It’s a moment that I’m after, a fleeting moment,
but not a frozen moment.
(a store window seen in Savannah, Ga / Julie Cook / 2021)
Fleeting– the opposite of lasting or enduring.
That which is brief, momentary or transient.
Much like the still images taken from a strip of film.
Frame per frame-
Sequence by sequence-
Moment by moment-
As black and white images blend to a tonal pallet of grey…
each frame is its own static story of something or someone
that has preceded the current moment of time, thus becoming
nothing more than the past…a past that becomes now motionless.
These junctures in time, these single breaths of life, may each be
caught and thus captured… and in turn,
become a single entity of both space of time
as they are now ‘saved’ for a time to be.
They simply become moments frozen in an everlasting vacuum of
continuance…allowing that which was to become
a part of that which is as well as that which will be.
Thus these physical and tangible moments, which
each come and are quickly gone, now only add to our own
individual continuum of time.
And so we ponder…
Are not these someones or somethings…
these moments and persons which are each captured in
writings, recordings or even videos and photographs…
are they not more or less paralyzed…as in immobilized…
void of all movement and action… rendered lifeless
and thus resulting in the transcending of time…because time
has indeed thus stopped.
Or has it merely been paused…resulting in the ability to resume the
Oh how we yearn to resume such moments and individuals.
Images each recorded and saved…poignantly yet painfully reminding
us of that which was is now simply no more…
and is rather just traded to that of a memory.
And so we continue to wonder…
do these captured moments of both places and persons–
places and persons who may or may not be known to those who are
now viewing or reading or hearing them,
do they not give way to segments of a larger juncture or turning point?
All of which now afford anyone and everyone to read, hear,
see and even share in what was?
As in…do not these captured moments simply allow anyone and everyone
who comes across such, to be able to partake in each individual or thing…
while interpreting them uniquely from each individual’s vantage point?
Invoking shared emotions despite the images not necessarily being our own?
A single active event or person…all of that which once was…
now gives way to the actions of anyone’s and everyone’s life as the
past becomes the present and, if we are so fortunate, the future.
It is a collective sharing of both space and time of that which once was
for some, being that of memory, now becoming the active imagination of another.
and thus fleeting no more…
“Your poor heart, in which God put appreciation for everlastingness,
will not take electronic gadgets in lieu of eternal life.
Something inside of you is too big for that, too terrible, too wonderful.
God has set everlastingness in your heart.
All the things of this world are here for but a moment and then are gone.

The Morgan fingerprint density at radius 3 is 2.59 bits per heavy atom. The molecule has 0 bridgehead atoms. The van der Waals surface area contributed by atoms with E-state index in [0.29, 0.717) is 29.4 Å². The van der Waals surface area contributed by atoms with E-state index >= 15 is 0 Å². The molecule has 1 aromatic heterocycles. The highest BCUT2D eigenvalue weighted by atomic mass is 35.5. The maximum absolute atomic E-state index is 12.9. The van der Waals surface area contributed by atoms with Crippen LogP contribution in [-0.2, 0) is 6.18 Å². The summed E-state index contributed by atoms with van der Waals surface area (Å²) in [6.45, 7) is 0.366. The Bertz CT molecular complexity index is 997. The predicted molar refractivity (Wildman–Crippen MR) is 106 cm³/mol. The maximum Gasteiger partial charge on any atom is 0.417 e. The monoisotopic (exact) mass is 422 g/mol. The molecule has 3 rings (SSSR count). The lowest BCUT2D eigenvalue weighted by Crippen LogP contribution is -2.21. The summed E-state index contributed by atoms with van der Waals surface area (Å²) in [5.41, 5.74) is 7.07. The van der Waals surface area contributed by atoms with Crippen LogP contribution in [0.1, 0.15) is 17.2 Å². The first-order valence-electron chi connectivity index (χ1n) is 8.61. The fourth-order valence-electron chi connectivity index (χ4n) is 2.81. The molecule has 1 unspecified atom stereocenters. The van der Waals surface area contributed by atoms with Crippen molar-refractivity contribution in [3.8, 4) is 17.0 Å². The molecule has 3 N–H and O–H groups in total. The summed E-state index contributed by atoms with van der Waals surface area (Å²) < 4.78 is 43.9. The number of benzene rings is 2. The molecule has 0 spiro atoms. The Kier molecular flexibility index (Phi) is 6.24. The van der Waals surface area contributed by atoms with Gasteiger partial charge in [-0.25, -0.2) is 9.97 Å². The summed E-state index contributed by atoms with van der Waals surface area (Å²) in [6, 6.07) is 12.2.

None can satisfy the longing for that eternal ragging in the soul of every man.”
A.W. Tozer, And He Dwelt Among Us: Teachings from the Gospel of John
“Solitude has soft, silky hands,
but with strong fingers it grasps the heart and makes it ache with sorrow.
Solitude is the ally of sorry as well as a companion of spiritual exaltation.”
(Julie Cook / 2015)
There is a thin line.
It is so thin a line that it is not visible to the human eye.
It is so thin a line that even the web of a spider appears heavy
and large in comparison.
And dare I say that such a line is not even visible by means of the
strongest electron microscope.
It is a line that cannot be detected by sound waves or any sort
of visible imagery.
No doctor, scientist, engineer or even artist has ever seen such a line…
because this line is impossible to see…
And yet there are those who know far too well that this line exists.
There are but a few hardy souls who, for both better and worse, know
that this line is very much active in our daily existence.
For those who know that this line exists…
also understand that this line is not visible to the eye but rather
visible to one thing and one thing only.
And thus knowing that this line exists…as in not through
a visual ability but one that is rather more visceral than not,
those who know, know that this is a line that can only be felt.
For this is a line that is only experienced within the human heart.
The line exists somewhere between love and sorrow…
Sweet and bittersweet….
Gain and loss….
For it is composed of both complete joy and utter despair.
One side of this line is marked by love while the other side is marked
with nary a space or gap in between.
Man has long since accepted the fact that to love does indeed,
more often than not, guarantee sorrow.
The degree of that sorrow is only dependent upon each particular individual.
But what is known is that to have loved and to have ever lost that love,
that is indeed the line of which we speak.
The cognizant mind knows that to love means that there is indeed a real
possibility of hurt, loss and pain, but it is not until that love is removed…
that anyone can fully understand the endless depth of such a loss
and such a love.
For it is in that loss and separation that one can finally grasp the full
spectrum and depth of that very love.
So the question we must ask…are we willing to suffer in order to love?
Or maybe that question should be…are we willing to love, knowing that
we very well may suffer.
I for one think the answer is a resounding yes.
So here is to the thin line of love.
But because of his great love for us,
God, who is rich in mercy,
made us alive with Christ even when we were dead in transgressions—
it is by grace you have been saved.
I think of prayer as a spiritual lifeline back to where I most want to be.
(US Sailor Petty Officer First Class Joe George / Photo: George-Taylor family / Speical for The Republic)
(****for some bizarre reason, the post I wrote yesterday and attempted to post
via my phone this morning did not post in its entirety.
I’ve had to delete it and go back in to find what I had last written and saved.
I’ve cut, paste and fixed the original post intended…which you will see here…)